For months, the nation has seen the successful development of coronavirus vaccines as a way out of our current public health and economic crisis. Recent announcements by Pfizer and Moderna that their vaccine candidates may be at least 90% effective and that official submissions to the Food and Drug Administration will soon be received have only further heightened expectations and optimism about the arrival of vaccines.
A highly effective vaccine would undoubtedly be a huge tool in our COVID-19 response, capable of reversing the ineffective national leadership, the politicization of science and evidence-based public health responses, and the recent increase in infections and cases awaiting a terrible winter.
Dissemination of vaccines is crucial
But vaccines – even highly effective vaccines – will only be as good as we are able to deliver them quickly and widely. The unprecedented pace of COVID-19 vaccine research and development, stemming from coordinated government-level efforts and billions of dollars in financial support, contrasts sharply with the attention and funding spent on infrastructure and programs needed so far. ensuring the successful distribution of the vaccine.
The operational and communication challenges of the upcoming national vaccination campaign are as daunting as the scientific barriers to vaccine development. Without an organized and well-funded dissemination program such as ongoing research and development efforts, a vaccine will find it extremely difficult to reverse the current trajectory of a pandemic, let alone end it, no matter how effective it is found to be in clinical testing.
In a new study published in the journal Health Affairs, we used a mathematical model to simulate the performance of COVID-19 vaccines with different performance profiles and efficacy levels that were introduced at varying rates and in the context of different pandemic background severities in a community. A consistent pattern emerged over the dozens of scenarios analyzed. Differences in the effectiveness of the vaccine matter – the higher, the certainly better – but more importantly, whether a vaccination program can reach a very large percentage of the population quickly and that this occurs when the virus spreads as much as possible. suppressed to the greatest extent.
Vaccine efficacy results from clinical trials, no matter how high, provide only partial information on what these vaccines may mean in the coming months and say nothing about our current readiness to maximize the potential benefits of vaccines, if available.
Our findings provide a number of lessons for policy makers, health officials, and the public. First, widespread adherence to wearing masks, physical distance, and restrictions on large indoor gatherings remain as essential as they have been for months, not only as a bridge for vaccinations to arrive, but also for some time after vaccination has begun. If the intensity of the epidemic continues in the fall, even a highly effective vaccine will find it difficult to significantly reduce COVID-19 infections and deaths, we have found.
The virus is currently behaving like a wildfire out of control in communities. Closure must be our first goal, using the tools we already have at its disposal to slow its spread. An effective vaccine would then, by 2021, be a powerful complement to – and not a substitute for – these approaches, which will make vaccination more credible over time.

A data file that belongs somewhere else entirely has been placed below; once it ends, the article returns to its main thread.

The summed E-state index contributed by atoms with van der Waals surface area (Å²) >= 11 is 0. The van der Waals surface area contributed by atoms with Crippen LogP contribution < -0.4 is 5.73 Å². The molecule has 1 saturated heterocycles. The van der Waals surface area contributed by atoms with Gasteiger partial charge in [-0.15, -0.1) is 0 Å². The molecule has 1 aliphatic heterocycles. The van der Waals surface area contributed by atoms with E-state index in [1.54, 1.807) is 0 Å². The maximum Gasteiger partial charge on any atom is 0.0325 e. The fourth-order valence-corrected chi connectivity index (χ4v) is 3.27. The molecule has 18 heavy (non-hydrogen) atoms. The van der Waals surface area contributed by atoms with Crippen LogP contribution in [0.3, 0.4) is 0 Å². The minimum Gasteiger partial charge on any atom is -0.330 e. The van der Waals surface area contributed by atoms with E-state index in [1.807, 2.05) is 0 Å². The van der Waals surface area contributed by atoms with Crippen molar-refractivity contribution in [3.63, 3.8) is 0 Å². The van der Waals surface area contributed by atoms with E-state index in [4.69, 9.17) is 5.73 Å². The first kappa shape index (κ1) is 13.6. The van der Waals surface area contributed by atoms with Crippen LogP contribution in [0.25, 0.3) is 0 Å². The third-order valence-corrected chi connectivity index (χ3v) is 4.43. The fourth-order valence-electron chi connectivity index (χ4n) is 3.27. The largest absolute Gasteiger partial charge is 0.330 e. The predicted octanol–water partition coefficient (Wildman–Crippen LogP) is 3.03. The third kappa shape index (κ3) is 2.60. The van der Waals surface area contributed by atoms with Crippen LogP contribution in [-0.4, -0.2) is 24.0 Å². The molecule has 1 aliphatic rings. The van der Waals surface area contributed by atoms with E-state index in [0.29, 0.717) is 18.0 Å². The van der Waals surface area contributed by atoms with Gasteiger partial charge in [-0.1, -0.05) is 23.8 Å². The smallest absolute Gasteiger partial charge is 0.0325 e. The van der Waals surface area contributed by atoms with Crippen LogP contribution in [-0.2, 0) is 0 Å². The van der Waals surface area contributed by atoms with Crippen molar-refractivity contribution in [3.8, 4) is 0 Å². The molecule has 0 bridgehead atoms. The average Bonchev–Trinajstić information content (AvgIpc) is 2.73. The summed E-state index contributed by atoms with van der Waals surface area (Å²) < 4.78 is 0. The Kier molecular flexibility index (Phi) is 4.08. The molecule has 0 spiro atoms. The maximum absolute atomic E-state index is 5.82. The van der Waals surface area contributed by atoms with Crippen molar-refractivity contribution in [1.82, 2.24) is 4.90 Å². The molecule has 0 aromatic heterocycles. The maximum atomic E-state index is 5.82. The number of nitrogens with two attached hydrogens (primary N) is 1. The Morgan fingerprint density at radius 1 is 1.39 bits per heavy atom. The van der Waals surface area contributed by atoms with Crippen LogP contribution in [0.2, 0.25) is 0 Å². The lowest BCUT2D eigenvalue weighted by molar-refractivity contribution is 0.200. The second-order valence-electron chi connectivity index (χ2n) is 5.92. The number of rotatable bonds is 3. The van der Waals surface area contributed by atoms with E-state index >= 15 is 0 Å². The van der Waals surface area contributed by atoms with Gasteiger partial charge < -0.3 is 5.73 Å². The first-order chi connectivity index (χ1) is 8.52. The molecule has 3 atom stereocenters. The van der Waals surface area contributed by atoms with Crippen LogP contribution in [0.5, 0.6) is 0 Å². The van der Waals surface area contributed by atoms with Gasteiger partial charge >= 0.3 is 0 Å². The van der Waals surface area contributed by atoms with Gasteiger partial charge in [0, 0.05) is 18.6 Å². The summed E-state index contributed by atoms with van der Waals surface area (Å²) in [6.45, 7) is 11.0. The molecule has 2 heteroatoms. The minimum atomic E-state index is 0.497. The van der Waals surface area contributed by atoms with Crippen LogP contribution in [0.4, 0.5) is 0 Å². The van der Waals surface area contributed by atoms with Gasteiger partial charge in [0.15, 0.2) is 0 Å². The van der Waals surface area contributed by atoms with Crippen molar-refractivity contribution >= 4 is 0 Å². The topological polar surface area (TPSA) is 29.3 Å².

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Second, the federal government must immediately commit significant resources to support the planning and implementation of vaccine distribution and community delivery. We found that even a highly effective vaccine only moderately reduces the number of COVID-19 infections unless the distribution is rapid and reaches a large portion of the population.
Health leaders need money and plans
Responsibility for the terrestrial distribution of vaccines was largely the responsibility of the state and local health departments. These organizations are underfunded and understaffed in the best of times, not to mention nine months of the century in a one-off pandemic that has strained their resources across borders. The complexity of COVID-19’s mass vaccination efforts is staggering, and states have been warning for months that the billions of dollars needed to do the work expected of them are missing.
Federal funding for the distribution was a fraction of the amount the Trump administration spent on developing and manufacturing the vaccines. President-elect Biden has pledged to invest $ 25 billion in the distribution of vaccines, an amount that meets the challenges we face. A comprehensive, culturally sensitive strategy for vaccine communication should be at the heart of this strategy in response to hesitations that threaten the success of vaccination efforts, especially among black Americans.
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It is a well-known saying among vaccine scientists and decision makers: “Vaccines do not save lives, vaccines save lives.” The development of an effective COVID-19 vaccine would be a scientific achievement in historical time. However, for this scientific success to achieve the public health triumph that so many aspire to for Americans, a commitment similar to the next chapter in COVID-19 vaccination activities is essential. Time is short.
Jason L. Schwartz is an assistant professor of health policy at Yale School of Public Health.
A. David Paltiel is a professor of health policy at Yale School of Public Health.
Rochelle P. Walensky is the head of the Department of Infectious Diseases at Massachusetts General Hospital.
Amy Zheng is a medical student at Harvard Medical School.
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This article was originally published on TODAY USA: COVID-19 vaccine: distribution, not just development needed